Conspiracy theories are booming. There are many new publications on the question of why they arise and how one can react to them. In this article, five theses are put forward. The starting point is Albert Camus‘ philosophical reflections on human existence.

1 Existential uncertainty

Man asks for the meaning of the world, but the world only answers him with silence. This is the starting point of Albert Camus‘ philosophy of the absurd. Those who do not believe in God or religion experience an existential insecurity that is difficult to bear. According to Camus, one can react to this in two ways: One can devote oneself to simple explanations of the world and emulate a political utopia, or one can rebel against authoritarianism and simple promises of salvation through democratic revolt, truth-seeking and solidarity. Since the beginning of modernity, these two paths have been opposed to each other: In a world where God is losing influence as an explanatory model, some want to replace him with secular ideologies or authoritarian leaders, while others prefer democratic negotiation without promises of salvation and accepting uncertainty. Some also cling to or return to religion.

Camus‘ reflections from the 1940s and 50s have lost none of their explanatory power. On the contrary, they seem particularly relevant today. The world has become more complex, more interconnected, faster, more immediate and harder to understand. Even people with a high level of formal education can no longer comprehend or understand many developments in detail. Globalisation has led to a pluralism of identities and opinions, increasing opportunities but also increasing uncertainty.

So we can assume that the existential question of the meaning of life is at least as relevant in our complex, globalised, accelerated world as it was before. Many people look for answers in simple explanations. Many find it difficult to accept that there are no simple answers, that the world is too complex, too contradictory to understand everything about it. This is a first breeding ground, inherent in human existence, for irrational theories, for fears and for the success of authoritarian populists.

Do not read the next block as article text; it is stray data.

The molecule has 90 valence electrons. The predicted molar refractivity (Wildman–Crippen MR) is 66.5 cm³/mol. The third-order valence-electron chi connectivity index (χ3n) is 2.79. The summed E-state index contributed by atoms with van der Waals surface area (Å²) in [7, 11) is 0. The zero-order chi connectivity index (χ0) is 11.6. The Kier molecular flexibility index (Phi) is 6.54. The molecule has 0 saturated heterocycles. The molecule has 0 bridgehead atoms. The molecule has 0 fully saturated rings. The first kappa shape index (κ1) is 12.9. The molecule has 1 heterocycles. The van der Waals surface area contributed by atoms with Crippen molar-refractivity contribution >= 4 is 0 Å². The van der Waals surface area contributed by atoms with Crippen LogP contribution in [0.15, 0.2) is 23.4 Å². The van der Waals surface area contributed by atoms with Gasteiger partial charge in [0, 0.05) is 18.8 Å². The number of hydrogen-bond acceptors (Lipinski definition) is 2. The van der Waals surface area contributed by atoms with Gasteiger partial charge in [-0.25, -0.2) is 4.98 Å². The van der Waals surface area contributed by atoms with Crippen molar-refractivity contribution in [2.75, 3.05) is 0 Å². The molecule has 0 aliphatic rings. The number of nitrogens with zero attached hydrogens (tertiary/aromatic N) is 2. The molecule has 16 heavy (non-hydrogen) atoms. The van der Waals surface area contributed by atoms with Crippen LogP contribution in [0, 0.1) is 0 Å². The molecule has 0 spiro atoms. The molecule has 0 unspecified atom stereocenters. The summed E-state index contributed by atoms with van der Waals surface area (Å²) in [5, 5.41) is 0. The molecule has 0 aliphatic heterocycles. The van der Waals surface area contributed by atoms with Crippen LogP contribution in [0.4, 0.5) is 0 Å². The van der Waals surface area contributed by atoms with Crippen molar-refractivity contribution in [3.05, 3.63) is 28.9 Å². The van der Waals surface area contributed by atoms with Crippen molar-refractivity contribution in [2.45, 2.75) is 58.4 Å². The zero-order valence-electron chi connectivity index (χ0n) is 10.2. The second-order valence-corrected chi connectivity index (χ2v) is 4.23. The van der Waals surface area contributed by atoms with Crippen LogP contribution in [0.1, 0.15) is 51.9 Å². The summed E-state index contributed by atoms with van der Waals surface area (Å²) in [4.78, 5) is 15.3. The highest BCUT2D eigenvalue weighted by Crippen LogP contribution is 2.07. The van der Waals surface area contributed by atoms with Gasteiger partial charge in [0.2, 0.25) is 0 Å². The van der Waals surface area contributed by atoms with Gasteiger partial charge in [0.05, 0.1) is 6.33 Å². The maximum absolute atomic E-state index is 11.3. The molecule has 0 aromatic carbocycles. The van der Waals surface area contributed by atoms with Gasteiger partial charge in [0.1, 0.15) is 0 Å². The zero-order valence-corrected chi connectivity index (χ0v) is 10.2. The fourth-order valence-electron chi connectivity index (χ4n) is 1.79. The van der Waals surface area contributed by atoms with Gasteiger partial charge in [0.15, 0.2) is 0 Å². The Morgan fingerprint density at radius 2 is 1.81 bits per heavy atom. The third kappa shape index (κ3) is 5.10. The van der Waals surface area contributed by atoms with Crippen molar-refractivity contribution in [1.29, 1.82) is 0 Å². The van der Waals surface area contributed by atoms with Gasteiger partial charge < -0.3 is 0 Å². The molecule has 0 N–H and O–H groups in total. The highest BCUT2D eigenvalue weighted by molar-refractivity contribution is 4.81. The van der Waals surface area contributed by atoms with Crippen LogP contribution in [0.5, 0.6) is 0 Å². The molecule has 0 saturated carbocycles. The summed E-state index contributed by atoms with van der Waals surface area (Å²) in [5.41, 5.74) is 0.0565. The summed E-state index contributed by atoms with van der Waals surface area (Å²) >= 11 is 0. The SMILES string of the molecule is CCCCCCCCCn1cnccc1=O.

2 Loss of trust in elites an inequality

The human starting point of existential insecurity is compounded by the fact that in this complex world, the elites are losing approval. Whereas in the past people largely trusted what scientists or politicians said, for some decades now distrust in these actors has been steadily increasing. On the one hand, they are too far away from the citizens for them to feel understood or represented. On the other hand, they have come too close to everyday language in their communication styles for anyone to believe that they have a certain superiority in interpreting the world. It is a paradox of science that it has long since stepped out of its ivory tower into the lowlands of media logic and has thus lost credibility and trust at the same time. Debates that were previously conducted within the discipline are now broadcast on television or Twitter and thus lose their objectivity. But those who don’t know that professional disputes are part and parcel of science believe they can concoct any view of things they want.

Professional politics, on the other hand, is losing trust for the same reasons we have known since ancient times: Promises that are not kept, the defence of privileges, alliances with rich sponsors, rhetorical tricks or lies, etc. In addition, there is a neo-liberal narrative of a necessary withdrawal of the state, of the power of large corporations and of winners and losers in an all-pervasive competition. Inequality is rising. The traditional elites are no longer trusted to provide answers to the existential uncertainty in a complex world or at least to ensure stable structures, integrity and trust in the political sphere. Whether this impression is justified may be another question.